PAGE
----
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Virtual prenatal visits help keep pregnant women and unborn babies safe

Virtual prenatal visits help keep pregnant women and unborn babies safe


Estimated read time: 4-5 minutes

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In the face of the COVID-19 pandemic, University of Utah Health’s Virtual Prenatal Care program is more relevant now than ever for expectant mothers.

The program was the brainchild of Erin Clark, MD, U of U Health’s chief of the Division of Maternal-Fetal Medicine. She and her team deliver approximately 4,000 babies a year.

Because of the pandemic, Clark knew she had to protect her patients from the virus. She credits University of Utah Health’s administration with supporting her push to grow the telemedicine program, one she founded and launched two years ago. While little is known about pregnancy and COVID-19, pregnancy does result in the mother’s immune system changing to tolerate the fetus, making them more susceptible to some viruses, like influenza.

Prior to COVID-19, growth in the virtual prenatal care program had been driven by women who were early adopters of mixing telemedicine with face-to-face visits. They appreciated saving gas money and time on travel while not having to hang out in the waiting room if their physician was busy with a birth.

Before the virus, 10 to 20% of Clark's and her clinic’s patient population used telemedicine services. Now, the majority use the program.

"The messaging is different," Clark says. "For your own safety and the baby’s safety, we need to reduce the number of face-to-face contacts if we can and replace some visits with telemedicine."

One convert to the virtual prenatal program is Annie Mast, who works as a fourth-grade teacher and lives in Green River, Wyoming. Mast is a type 1 diabetic and sought a high-risk pregnancy specialist to care for her when she had her first baby. She found Clark at U of U Health and says she and her husband "fell in love with her," during their first visit. Compared to the 12 times she and her husband made the three-hour drive to Salt Lake City to see Clark, the opportunity to stay at home and talk to her online through the virtual prenatal care program was a welcome respite from the travel.

Mast first learned about the program 12 weeks into her second pregnancy. She and her husband drove to Salt Lake City for an ultrasound and a nurse asked if they’d be interested in doing some of the visits virtually. That was just before the COVID-19 outbreak.

Virtual prenatal care requires that the patient has access to technology. The vast majority of people in the state have a smartphone, Clark says, which allows patients to take advantage of telemedicine. A simple phone call "can also be a fine substitute," she notes, "since it gives you a lot of the same information and also time for counseling." Patients use home monitoring devices to measure blood pressure, weight, and the baby’s heartbeat.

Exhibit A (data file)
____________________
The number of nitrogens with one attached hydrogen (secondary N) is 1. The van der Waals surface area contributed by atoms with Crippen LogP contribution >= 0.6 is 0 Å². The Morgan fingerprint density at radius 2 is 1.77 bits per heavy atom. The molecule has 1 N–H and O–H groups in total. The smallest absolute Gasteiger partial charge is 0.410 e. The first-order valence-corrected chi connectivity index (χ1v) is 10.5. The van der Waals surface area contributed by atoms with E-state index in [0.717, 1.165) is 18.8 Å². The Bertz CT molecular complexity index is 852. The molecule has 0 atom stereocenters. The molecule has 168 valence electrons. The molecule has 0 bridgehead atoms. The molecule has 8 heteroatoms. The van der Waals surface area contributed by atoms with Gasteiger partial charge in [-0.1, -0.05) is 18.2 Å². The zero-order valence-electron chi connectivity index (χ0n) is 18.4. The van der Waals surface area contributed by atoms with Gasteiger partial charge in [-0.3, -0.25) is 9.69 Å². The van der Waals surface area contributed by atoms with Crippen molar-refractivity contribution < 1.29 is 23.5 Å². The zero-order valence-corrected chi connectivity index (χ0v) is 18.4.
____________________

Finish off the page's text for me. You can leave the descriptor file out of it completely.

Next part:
Ideally, patients have five face-to-face visits and seven with telemedicine. But with the flexibility of the system, Clark says, "There’s always more variety in real life." The first time Mast did virtual prenatal care from her Wyoming home, she took her own weight, blood pressure, and fetal heartbeat and entered them into the online chart. The convenience of telehealth became clear to Mast as she waited to talk with Clark, who was busy delivering a baby. Rather than having to pick up a magazine in Clark’s waiting room, Mast put her computer screen on mute and washed the dishes.

"As far as the appointment itself, the conversation was pretty much the same as always," Mast recalls. After that virtual visit, she drove down to Salt Lake City to see Clark with her family in March 2020, as it had been two months since the first ultrasound.

"We’re supposed to have another ultrasound in a month," Mast says. "We’ll play it by ear. It’s definitely a concern to be in the clinic at this point, but for our baby’s health, it’s concerning not to be there as well. I trust Dr. Clark and her team and know that they would not put me in harm’s way."

For Mast and so many of her other pregnant patients, Clark has felt some of the burden fall away thanks to telemedicine. "Annie is an example of us providing care for people where they are, something that as an industry health care is not famous for," Clark says. "We can connect at their kitchen table."

Mast agrees. The telemedicine program, she says, "is a wonderful opportunity for people to get the care they need, have questions answered and concerns addressed, and still stay in the safety of your home."

Clark admits the success of her program has been bittersweet, given it took the virus to ramp up usage. Nevertheless, she says, "It’s been rewarding to me that the program we conceived is having this innovative benefit in a time of crisis."

University of Utah Health


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